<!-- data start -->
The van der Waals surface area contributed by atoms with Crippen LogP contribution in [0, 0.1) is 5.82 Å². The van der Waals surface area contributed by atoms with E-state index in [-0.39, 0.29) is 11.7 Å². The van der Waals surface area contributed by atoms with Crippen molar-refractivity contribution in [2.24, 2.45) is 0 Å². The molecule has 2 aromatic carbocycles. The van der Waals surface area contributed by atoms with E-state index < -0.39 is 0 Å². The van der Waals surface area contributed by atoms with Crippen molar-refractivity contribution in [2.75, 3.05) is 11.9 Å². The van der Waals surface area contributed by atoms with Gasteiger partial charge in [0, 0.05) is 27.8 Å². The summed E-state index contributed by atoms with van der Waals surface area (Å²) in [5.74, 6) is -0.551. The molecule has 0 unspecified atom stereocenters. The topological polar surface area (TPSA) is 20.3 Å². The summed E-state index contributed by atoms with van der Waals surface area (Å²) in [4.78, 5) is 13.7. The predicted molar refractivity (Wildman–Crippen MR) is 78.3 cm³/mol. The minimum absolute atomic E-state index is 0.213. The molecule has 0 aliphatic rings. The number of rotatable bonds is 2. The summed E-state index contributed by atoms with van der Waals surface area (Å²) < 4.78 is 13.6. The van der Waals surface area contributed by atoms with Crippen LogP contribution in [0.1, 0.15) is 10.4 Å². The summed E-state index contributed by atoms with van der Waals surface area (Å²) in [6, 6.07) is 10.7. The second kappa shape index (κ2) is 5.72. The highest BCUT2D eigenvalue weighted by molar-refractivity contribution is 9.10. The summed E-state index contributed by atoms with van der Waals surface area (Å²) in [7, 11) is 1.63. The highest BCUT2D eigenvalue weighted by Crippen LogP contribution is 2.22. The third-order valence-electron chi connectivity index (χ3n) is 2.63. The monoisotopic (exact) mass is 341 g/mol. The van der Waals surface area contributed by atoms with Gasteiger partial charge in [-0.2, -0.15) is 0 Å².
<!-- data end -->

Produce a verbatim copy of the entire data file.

The van der Waals surface area contributed by atoms with Crippen LogP contribution in [0, 0.1) is 5.82 Å². The van der Waals surface area contributed by atoms with E-state index in [-0.39, 0.29) is 11.7 Å². The van der Waals surface area contributed by atoms with Crippen molar-refractivity contribution in [2.24, 2.45) is 0 Å². The molecule has 2 aromatic carbocycles. The van der Waals surface area contributed by atoms with E-state index < -0.39 is 0 Å². The van der Waals surface area contributed by atoms with Crippen molar-refractivity contribution in [2.75, 3.05) is 11.9 Å². The van der Waals surface area contributed by atoms with Gasteiger partial charge in [0, 0.05) is 27.8 Å². The summed E-state index contributed by atoms with van der Waals surface area (Å²) in [5.74, 6) is -0.551. The molecule has 0 unspecified atom stereocenters. The topological polar surface area (TPSA) is 20.3 Å². The summed E-state index contributed by atoms with van der Waals surface area (Å²) in [4.78, 5) is 13.7. The predicted molar refractivity (Wildman–Crippen MR) is 78.3 cm³/mol. The minimum absolute atomic E-state index is 0.213. The molecule has 0 aliphatic rings. The number of rotatable bonds is 2. The summed E-state index contributed by atoms with van der Waals surface area (Å²) < 4.78 is 13.6. The van der Waals surface area contributed by atoms with Crippen LogP contribution in [0.1, 0.15) is 10.4 Å². The summed E-state index contributed by atoms with van der Waals surface area (Å²) in [6, 6.07) is 10.7. The second kappa shape index (κ2) is 5.72. The highest BCUT2D eigenvalue weighted by molar-refractivity contribution is 9.10. The summed E-state index contributed by atoms with van der Waals surface area (Å²) in [7, 11) is 1.63. The highest BCUT2D eigenvalue weighted by Crippen LogP contribution is 2.22. The third-order valence-electron chi connectivity index (χ3n) is 2.63. The monoisotopic (exact) mass is 341 g/mol. The van der Waals surface area contributed by atoms with Gasteiger partial charge in [-0.2, -0.15) is 0 Å².